Should McCarren Park Pool Be Restored?

“Now that they’re not going to destroy the pool, it’s magnetic” Phyllis Yampolsky, an artist and a longtime Greepoint resident, says about the McCarren pool, shown above in a 1937 photograph. The following year after the pool shut down in 1983, residents blocked Parks Department workers from repairing it because they wanted to give youths from other nabes less reason to hang around the park. Twenty two years later, the neighborhood is split over the pool’s future: on one side those who would love to have a gigantic swimming hole in their front yard; on the other, those who like the idea of continuing to use the pool as a space for music and performing arts.
The Glory of the Past–Or Not [NY Times]

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  • That Agora dance troup is bullcrap. The park looks like absolute SHIT. Something needs to be done to the pool – either restoration or demolition/creation of something new – Hockey rink/Skate park etc. Its a blight on a up-and-coming area !

  • I’m sorry but I can’t look at that picture for more than 2 seconds without cringing from germophobia.

  • I think they should restore the pool. let the kids have some damn water on the summers instead of the water hyrdrant sprinkers :p. i dont know any of you guys ever been to a public nyc pool before. its better than no pool or beach at all. the one is sunset park is okayish.

  • dreadnatty whats wrong with you, why would you want the Parks Dept to fix up a once beautiful public accomodation to allow for use by all residents, when you can have a closed, crumbling, boarded up, dangerous, graffiti covered “Art” piece right in the middle of your neighborhood – get your priorities straight man.

  • Let’s get a pool for our kids. The pretentious Agora media hog speaks as if there is a constituency for her foolishness. No one wants to keep it as is. This is a typical NY Times lazy reporter not even bothering to interview the neighbors about the article. The only battle is how preserved to the original the pool should be.

  • I used to use the one in Sunset Park and Staten Island as a kid and it was a fun (and safe) experience. But that was during the oh-so-repressed late ’50’s-early ’60’s when folks more or less behaved themselves. Well, that was then and this is now–a whole new situation and set of expectations. Whoever buys into all those new developments around the park will NOT welcome refurbishing it to be as it once was, drawing thousands from outside GP on hot days to overwhelm the neighboring park and vicinity when not in the pool.

    I look at that shot, so like the scenes from my childhood and can’t help but think that such nowadays would call for a major police presence or at least serious crowd control. Who needs that?

    Unfortunately for GP, the building is not a piece of crap that can be demolished. It’s a gorgeous…white elephant. I guess some decision will have to be made eventually.

  • The pool in Red Hook is fabulous. I have spent many a summer afternoon there. It has really made summers in the city bearable. The dressing rooms and showers need upgrading, but the pool itself is fabulous and well-managed. The Parks staff even plant flowers in planters. And there’s a separate gentle kiddie pool for the toddler set. Everyone (all walks of life) goes there – a truly democratic place, it seems to me.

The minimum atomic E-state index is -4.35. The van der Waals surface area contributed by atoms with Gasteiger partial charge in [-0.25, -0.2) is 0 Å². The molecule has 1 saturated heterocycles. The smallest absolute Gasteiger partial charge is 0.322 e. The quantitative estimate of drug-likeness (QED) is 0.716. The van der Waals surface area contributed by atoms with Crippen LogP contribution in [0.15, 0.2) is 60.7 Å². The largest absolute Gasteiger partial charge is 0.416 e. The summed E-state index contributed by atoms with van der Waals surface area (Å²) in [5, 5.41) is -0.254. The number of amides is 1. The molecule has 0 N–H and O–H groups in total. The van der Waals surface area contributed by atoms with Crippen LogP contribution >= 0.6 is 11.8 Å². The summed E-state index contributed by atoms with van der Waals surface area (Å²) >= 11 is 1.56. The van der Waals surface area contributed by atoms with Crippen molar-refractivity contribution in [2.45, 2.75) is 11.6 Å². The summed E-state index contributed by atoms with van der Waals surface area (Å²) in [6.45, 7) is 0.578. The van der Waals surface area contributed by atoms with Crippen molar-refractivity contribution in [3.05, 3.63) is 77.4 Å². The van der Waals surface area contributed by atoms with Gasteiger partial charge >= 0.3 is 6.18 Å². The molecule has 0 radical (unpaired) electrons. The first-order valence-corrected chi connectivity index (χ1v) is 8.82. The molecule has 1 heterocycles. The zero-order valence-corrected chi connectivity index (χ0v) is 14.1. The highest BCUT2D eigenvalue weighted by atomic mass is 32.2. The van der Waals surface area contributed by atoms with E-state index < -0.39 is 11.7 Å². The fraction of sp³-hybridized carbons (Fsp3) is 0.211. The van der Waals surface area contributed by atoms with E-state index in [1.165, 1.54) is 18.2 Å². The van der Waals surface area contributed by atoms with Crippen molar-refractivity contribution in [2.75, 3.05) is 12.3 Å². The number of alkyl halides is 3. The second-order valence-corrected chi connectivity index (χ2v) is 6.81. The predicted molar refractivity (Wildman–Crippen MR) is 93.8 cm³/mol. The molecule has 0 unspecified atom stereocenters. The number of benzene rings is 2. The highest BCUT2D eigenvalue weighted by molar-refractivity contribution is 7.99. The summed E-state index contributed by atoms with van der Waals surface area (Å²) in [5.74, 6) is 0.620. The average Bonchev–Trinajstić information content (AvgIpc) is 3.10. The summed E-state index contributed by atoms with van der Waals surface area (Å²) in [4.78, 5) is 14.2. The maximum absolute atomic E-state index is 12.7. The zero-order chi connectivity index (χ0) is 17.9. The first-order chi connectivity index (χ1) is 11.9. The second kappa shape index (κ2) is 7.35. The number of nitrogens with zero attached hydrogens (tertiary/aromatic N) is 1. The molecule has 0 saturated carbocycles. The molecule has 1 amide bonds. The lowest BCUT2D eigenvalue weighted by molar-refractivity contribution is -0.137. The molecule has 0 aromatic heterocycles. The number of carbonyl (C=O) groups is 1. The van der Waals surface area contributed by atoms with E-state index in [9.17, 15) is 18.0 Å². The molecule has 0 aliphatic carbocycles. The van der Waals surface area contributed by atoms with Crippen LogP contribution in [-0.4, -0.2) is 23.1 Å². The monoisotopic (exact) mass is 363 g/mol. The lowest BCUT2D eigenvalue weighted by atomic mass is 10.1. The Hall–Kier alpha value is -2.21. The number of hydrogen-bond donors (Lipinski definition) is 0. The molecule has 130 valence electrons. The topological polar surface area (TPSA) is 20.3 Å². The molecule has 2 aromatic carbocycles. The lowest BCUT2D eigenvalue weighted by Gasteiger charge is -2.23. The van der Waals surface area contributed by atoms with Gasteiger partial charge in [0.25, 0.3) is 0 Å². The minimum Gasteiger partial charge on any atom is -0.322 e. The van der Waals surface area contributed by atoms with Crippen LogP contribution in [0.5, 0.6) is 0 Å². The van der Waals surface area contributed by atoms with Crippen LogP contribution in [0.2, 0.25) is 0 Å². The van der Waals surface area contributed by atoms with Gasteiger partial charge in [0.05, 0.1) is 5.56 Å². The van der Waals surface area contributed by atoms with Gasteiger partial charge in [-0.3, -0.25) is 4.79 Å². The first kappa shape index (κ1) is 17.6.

• Yes. And no. Discuss.

  • As noted above, the Red Hook pool is excellent. And while people do get rowdy, the life guards and Parks Department officers keep it under control.

    I say put the pool in, and to hell with the rich people who are afraid of the brown-skinned people making a rukus.

  • love love love the Red Hook pool

    I say restore this to its former glory

    City kids need access to H2O

  • Agreed with above. Restore and love.

  • Of course the pool should be restored. The Red Hook pool is a civic treasure. Its not rowdy at all and there are no problems with crowd control. Its filled with families on weekends enjoying good clean fun. And unlike the 1950s – we don’t have to worry about Polio. If the restored McCarren Park pool is anything like the Red Hook pool – it’ll attract a cross section of Brooklynites including families who live in public housing and and families from Park Slope. The Red Hook Pool attracts a large number of betattooed artsy youngsters too. Judging from all the hipsters playing baseball in McCarren Park in the summer, I bet they’ll be taking to the pool in droves also. I can’t see any downside to restoring the pool.

  • I’m not too familiar with this concept. I didn’t grow up in NY so I’ve never seen anything like this. how do they watch all these kids at once and keep them from drowning? how do they keep this place clean? and how can you even swim when the pool is packed like this? although, I think its a great idea to have somewhere for kids to enjoy themselves and stay out of trouble I can only imagine the germs festering in that water!

  • As a mom of 2 kids, I’d be overjoyed to have a pool in my front yard! What’s wrong with those people?

  • Restore the complex as a pool, but not necessarily the pool itself. As the photo shows, the existing pool is huge. Maybe it would a better amenity if it were smaller pools? Or pools and other athletic facilities?

    Not sure, but the complex itself is amazing, and the neighborhood needs more open and recreational space.